But back to the ID. So many questions but few answers. If there is indeed fraud–a position challenged by Colin Powell, numerous research efforts, and me–then an ID makes sense. I can even accept requiring a photo ID. But even Florida, my current home of record doesn’t get this right. For example:

I have a FL voter ID as required to vote. Gotta have it or I’ll be turned away at the polls. To get it I had to register and prove I was from both the state and the district where I intend to vote. But sorry, not so fast, that won’t do. Why? Because even with all the hoops needed to prove I was who I was and am indeed from where I am from, there isn’t a picture of me on the stinking voter ID. Nope, and yes FL requires a photo ID as well as the state issued voter ID. Well I have one of those too. As a middle class guy who drives, is retired from the military, has Merchant Mariner Credentials, TWIC card etc….I have in fact many. But imagine I was a young man from Miami working my own way through college, riding the bus, living at home to make ends meet. I most likely would not, and voting could become more complicated and frankly more expensive. I would have a student ID which IS allowed in FL. In North Carolina–that option becomes illegal in 2016–adding time and expense. We used to call that a poll tax–illegal. Let’s hope this new voting law in NC gets tossed by the courts well before 2016.

Yellen vs Summers

Actually while I state Yellen is the best choice for Fed Chairman, now we have a bomb dropped on Summers. Greg Palast lays out a compelling case indicting Larry Summers as a key player responsible for the Great Recession. Oh and did I mention the memo. Both secret and authentic– a pdf copy here. Well worth reading and writing your representation.

If you don’t know yet, Summers is the leading candidate for the next Fed Chairman being put forth by the Obama Administration. Hopefully this will change their minds.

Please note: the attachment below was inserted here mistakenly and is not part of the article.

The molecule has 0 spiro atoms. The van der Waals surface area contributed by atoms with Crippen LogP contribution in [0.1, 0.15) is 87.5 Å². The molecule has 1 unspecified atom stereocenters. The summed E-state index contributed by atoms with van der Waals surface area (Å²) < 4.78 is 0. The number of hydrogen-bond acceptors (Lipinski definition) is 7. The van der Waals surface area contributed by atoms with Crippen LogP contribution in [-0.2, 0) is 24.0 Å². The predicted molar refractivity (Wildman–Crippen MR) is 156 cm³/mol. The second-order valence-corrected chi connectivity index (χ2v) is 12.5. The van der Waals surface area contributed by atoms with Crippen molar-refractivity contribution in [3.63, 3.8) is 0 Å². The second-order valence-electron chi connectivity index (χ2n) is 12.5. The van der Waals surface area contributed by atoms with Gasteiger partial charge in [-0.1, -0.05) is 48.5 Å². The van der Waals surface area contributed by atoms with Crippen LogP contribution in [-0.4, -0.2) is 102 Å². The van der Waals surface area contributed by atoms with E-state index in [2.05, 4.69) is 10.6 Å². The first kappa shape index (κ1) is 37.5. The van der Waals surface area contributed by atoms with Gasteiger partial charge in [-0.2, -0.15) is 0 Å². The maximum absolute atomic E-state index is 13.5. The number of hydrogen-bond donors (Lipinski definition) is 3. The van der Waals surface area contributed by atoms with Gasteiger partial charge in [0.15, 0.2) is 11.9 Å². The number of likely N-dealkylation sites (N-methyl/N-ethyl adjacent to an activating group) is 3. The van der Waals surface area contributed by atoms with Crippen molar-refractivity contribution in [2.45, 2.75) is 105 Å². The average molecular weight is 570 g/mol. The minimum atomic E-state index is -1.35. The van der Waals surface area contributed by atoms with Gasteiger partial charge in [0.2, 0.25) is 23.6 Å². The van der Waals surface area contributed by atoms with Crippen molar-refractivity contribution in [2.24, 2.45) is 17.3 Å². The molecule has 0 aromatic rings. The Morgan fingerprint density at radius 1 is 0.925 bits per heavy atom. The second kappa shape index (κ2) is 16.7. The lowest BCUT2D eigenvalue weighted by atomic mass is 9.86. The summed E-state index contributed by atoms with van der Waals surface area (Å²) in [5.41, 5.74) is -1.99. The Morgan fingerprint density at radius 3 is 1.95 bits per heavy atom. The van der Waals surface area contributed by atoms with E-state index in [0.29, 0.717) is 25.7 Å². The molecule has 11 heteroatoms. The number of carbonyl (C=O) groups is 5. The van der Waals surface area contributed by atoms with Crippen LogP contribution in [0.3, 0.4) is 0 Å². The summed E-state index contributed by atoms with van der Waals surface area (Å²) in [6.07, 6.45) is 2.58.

Missing Media–Deficit Ignorance

Deficit is shrinking, but after listening to political commentary, Americans think otherwise. A few days ago Paul Krugman mentioned he’d like to see a survey on what Americans knew about the deficit. And now we have just that after Google willingly volunteered.

Lets take a look at the deficit over the recent past. As we covered yesterday, the deficit is and has been going down, nearly to the point it was before the recession and still falling :

Deficit Aug 13

Meanwhile we have politicians on the far right and especially the Tea Party saying we have a Trillion dollar deficit per year, some like Virginia’s Cantor have said it is growing this comment on 5 Aug 13 just a few day ago. Hello? So the question, what does the public believe. Here are the survey results so far when asked: How do you think the US Federal Government’s yearly budget deficit has changed since January 2010?


Results as of 1700 EST 13 Aug 13. (Click on the graph for a link to the most current survey results)

Oh how wrong we can be. I’m not surprised however as I continue to witness the discussion. We are being bombarded with misinformation as so called congressional “leadership” attempts to build support for their party positions before the next debt ceiling  battle–sure to be this fall sometime. The questions I have: Where is the national media? The Cantor interview for example took place on Fox News Sunday. Why were viewers not informed immediately of this misinformation? Why is it even lawful for a politician to misstate facts he/she knows or certainly has a responsibility to know, in what is no less than a deliberate attempt to mislead average citizens?


Deficit Down 37.6 Percent Through July

While Rand Paul and Eric Cantor continue to rave about how the deficit is growing it turns out, as many of us already knew, they are full of something, themselves perhaps.

We will see another round this fall where certain radical right politicians try to shut the government down instead of increasing the debt limit. Curious if they will get their fact straight before then. Meanwhile the New York Times covers the issue nicely and with actual facts instead of the lies and misinformation from the mouths of kooks (Rand actually told Bloomberg last week we run a Trillion dollar deficit annually! But that was right before he recommended Friedman—dead since 2006—as Chairman of the Federal Reserve): Here’s a quote from NYT: